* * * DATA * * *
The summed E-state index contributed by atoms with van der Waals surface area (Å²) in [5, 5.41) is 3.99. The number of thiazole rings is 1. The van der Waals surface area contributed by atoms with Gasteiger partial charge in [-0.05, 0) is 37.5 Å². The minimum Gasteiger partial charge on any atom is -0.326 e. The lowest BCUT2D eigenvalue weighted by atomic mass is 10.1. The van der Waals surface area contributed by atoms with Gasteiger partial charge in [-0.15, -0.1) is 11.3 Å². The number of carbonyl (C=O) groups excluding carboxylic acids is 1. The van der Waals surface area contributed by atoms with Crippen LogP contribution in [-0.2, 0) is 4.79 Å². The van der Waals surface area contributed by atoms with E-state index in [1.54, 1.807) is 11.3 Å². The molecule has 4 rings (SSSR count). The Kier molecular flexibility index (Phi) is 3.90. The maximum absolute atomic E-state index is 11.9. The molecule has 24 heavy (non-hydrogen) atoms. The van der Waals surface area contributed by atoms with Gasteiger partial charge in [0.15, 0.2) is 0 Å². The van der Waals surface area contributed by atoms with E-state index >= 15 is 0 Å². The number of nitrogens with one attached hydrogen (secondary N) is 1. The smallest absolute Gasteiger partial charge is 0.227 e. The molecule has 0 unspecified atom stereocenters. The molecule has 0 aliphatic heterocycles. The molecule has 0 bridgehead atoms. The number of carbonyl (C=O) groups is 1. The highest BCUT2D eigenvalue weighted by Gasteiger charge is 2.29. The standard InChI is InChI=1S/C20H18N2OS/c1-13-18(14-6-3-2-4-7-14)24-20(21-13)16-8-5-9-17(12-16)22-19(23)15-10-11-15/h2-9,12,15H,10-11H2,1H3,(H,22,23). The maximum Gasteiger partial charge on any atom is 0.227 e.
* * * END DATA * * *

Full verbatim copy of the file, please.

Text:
The summed E-state index contributed by atoms with van der Waals surface area (Å²) in [5, 5.41) is 3.99. The number of thiazole rings is 1. The van der Waals surface area contributed by atoms with Gasteiger partial charge in [-0.05, 0) is 37.5 Å². The minimum Gasteiger partial charge on any atom is -0.326 e. The lowest BCUT2D eigenvalue weighted by atomic mass is 10.1. The van der Waals surface area contributed by atoms with Gasteiger partial charge in [-0.15, -0.1) is 11.3 Å². The number of carbonyl (C=O) groups excluding carboxylic acids is 1. The van der Waals surface area contributed by atoms with Crippen LogP contribution in [-0.2, 0) is 4.79 Å². The van der Waals surface area contributed by atoms with E-state index in [1.54, 1.807) is 11.3 Å². The molecule has 4 rings (SSSR count). The Kier molecular flexibility index (Phi) is 3.90. The maximum absolute atomic E-state index is 11.9. The molecule has 24 heavy (non-hydrogen) atoms. The van der Waals surface area contributed by atoms with Gasteiger partial charge in [0.15, 0.2) is 0 Å². The van der Waals surface area contributed by atoms with E-state index >= 15 is 0 Å². The number of nitrogens with one attached hydrogen (secondary N) is 1. The smallest absolute Gasteiger partial charge is 0.227 e. The molecule has 0 unspecified atom stereocenters. The molecule has 0 aliphatic heterocycles. The molecule has 0 bridgehead atoms. The number of carbonyl (C=O) groups is 1. The highest BCUT2D eigenvalue weighted by Gasteiger charge is 2.29. The standard InChI is InChI=1S/C20H18N2OS/c1-13-18(14-6-3-2-4-7-14)24-20(21-13)16-8-5-9-17(12-16)22-19(23)15-10-11-15/h2-9,12,15H,10-11H2,1H3,(H,22,23). The maximum Gasteiger partial charge on any atom is 0.227 e.